General of the Air Force Henry Harley “Hap” Arnold (1886-1950)
This style of officer's dress coat was adopted by the United States Army in 1895 and continued in use until the the United States entered the First World War in 1917. This particular uniform was worn prior to World War I by Lt. Henry "Hap" Arnold who became the commander of the Army Air Forces during the World War II. The coat is missing its officer's shoulder boards and were not available at the time of its donation to the museum.
Arnold was born and raised near Philadelphia, a 1907 graduate of the Military Academy at West Point, and trained as a pilot at the Wright brothers flight school in Dayton, Ohio. Arnold rose to the rank of five-star general during World War II in command of the largest air force in America’s history. In 1949, President Harry S. Truman transferred his commission to the fledgling U.S. Air Force where even today is the only five-star general the USAF has ever had.
Arnold’s life paralleled the development of military aviation in America. He flew early Wright Flyer “aeroplanes” that were made of fabric, wood and wire. He commanded a flight of ten Martin B-10 bombers, America’s first all-metal long range bomber, on a round-trip mission from Washington DC to Alaska in 1934. He held direct command over an armada of B-29 Superfortresses that flew combat in the Pacific Theater in 1944 and 45; the most technically advanced military aircraft of its day. He lived to see the P-80 fly, America’s first turbojet powered fighter.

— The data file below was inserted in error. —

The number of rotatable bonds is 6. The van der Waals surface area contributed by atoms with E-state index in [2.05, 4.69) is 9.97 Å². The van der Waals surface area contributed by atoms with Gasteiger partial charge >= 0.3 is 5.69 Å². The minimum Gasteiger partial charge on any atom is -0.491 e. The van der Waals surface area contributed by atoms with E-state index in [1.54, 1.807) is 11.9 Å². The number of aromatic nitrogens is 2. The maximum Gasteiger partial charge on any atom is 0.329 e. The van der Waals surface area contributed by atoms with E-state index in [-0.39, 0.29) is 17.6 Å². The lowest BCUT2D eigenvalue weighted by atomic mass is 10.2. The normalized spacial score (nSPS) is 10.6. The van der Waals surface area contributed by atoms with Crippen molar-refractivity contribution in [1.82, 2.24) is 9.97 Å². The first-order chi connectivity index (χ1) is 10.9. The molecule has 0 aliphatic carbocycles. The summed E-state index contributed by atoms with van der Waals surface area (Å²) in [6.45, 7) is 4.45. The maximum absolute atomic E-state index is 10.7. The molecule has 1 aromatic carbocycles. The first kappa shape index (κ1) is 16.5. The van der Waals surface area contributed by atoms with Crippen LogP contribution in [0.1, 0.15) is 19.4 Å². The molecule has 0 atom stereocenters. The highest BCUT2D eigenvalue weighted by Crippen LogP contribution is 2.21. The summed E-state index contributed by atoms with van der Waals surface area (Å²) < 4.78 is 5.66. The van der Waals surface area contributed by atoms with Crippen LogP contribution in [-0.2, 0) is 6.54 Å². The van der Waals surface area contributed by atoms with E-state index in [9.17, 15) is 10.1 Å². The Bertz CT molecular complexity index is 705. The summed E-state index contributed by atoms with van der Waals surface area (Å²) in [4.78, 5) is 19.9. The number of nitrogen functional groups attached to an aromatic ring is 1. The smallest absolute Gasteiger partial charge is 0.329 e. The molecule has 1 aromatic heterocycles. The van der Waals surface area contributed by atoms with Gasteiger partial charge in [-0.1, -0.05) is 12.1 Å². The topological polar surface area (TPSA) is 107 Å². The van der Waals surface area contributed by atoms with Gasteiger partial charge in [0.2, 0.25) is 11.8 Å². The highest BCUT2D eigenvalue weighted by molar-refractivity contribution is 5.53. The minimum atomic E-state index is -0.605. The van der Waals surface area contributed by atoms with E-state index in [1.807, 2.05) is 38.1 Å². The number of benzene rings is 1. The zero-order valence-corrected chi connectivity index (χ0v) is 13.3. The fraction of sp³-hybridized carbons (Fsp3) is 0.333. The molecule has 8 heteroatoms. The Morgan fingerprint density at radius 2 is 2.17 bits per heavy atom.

Arnold’s dynamic personality and innate ability to select gifted people to handle difficult problems influenced the long-term development of aerial refueling; precision guided weapons, and unmanned aerial vehicle technology. His leadership directly contributed to Allied victory in World War II and also secured the permanent relationship between the U.S. Air Force and advanced aeronautical science and technology.